These attitudes towards the value of heritage places were reflected in a range of different student responses. Some students displayed a sense of engagement with heritage places due to their personal familiarity with a particular site. Others recognised the significance of heritage as key reference points and defining elements of metropolitan, regional and rural communities. The responses of these student reaffirmed the value of heritage as places for cultural tourism. Many clearly demonstrated a strong commitment to heritage places regardless of location or personal identification. These students conveyed an understanding of heritage as being those places reflective of a shared past. Within this context, they exhibited a strong belief in custodianship based upon a sense of collective inheritance
Web site architecture, interface and navigational design each played a significant role in maintaining student engagement and providing for effective interactive learning. Students valued a virtual space that provided freedom of movement within an established online framework of themes, keywords and matching phrases. It was also important that the 'arrival point' of the virtual journey established direct connections between historical themes and heritage places. This was facilitated through a clear 'three level cascade' structure within the exhibition - from theme, to sub-theme, to heritage place. Students valued relevance, brevity and clarity of expression as the key elements of effective web design. Many also displayed a clear intuitive awareness of the interactive multimedia and were attracted to devices that featured visual transformation.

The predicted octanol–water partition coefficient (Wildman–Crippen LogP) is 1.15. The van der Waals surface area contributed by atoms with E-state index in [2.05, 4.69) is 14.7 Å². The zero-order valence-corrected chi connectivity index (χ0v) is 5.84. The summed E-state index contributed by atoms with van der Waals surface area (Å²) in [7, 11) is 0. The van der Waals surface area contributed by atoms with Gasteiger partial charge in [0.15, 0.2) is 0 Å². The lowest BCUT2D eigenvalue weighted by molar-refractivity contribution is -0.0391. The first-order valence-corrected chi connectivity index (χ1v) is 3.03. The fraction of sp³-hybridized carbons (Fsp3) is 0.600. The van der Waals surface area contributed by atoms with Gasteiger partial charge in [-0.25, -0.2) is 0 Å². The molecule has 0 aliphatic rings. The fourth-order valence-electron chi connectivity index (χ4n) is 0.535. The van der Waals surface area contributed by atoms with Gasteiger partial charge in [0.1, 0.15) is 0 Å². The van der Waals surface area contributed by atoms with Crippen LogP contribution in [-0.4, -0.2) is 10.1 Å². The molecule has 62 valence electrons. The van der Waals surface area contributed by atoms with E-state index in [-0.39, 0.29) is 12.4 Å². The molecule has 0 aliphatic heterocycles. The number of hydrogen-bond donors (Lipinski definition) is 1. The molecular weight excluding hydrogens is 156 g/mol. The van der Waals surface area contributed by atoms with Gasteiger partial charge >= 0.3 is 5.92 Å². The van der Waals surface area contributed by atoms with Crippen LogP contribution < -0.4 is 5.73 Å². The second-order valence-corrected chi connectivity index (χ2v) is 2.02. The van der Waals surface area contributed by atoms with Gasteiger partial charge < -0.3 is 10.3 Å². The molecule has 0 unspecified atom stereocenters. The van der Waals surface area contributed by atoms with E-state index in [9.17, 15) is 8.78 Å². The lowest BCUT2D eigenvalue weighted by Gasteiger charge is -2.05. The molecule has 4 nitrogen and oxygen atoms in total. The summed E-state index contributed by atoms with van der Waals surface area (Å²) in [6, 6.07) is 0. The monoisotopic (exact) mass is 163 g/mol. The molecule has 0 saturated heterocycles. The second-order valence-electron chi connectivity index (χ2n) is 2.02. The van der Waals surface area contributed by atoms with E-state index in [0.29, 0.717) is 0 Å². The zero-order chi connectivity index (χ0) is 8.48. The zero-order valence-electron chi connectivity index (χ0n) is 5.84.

When asked to consider their own sense of the past and the significance of heritage, students expressed personal attitudes and values that considered the importance of heritage protection and conservation. A belief in custodianship and shared memory was also reaffirmed in the minds of many students. In this manner, the study of the heritage places within A Golden Heritage Online had provided students with a heightened sense of historical empathy through examinations of the 'actualities' of another time and another place.
Adendorff, Lee, Joining the dots: Museum trails and online cultural tourism.
Condon, Jennifer, Enterprise Ireland.
Sumption, Kevin, A critical analysis of change management strategies for cultural portal development - a case study of Australian Museums On Line.
|Please cite as: Ots, M. (2002). A Golden Heritage Online: Interactive teaching and learning about heritage places. In S. McNamara and E. Stacey (Eds), Untangling the Web: Establishing Learning Links. Proceedings ASET Conference 2002. Melbourne, 7-10 July. http://www.aset.org.au/confs/2002/ots.html|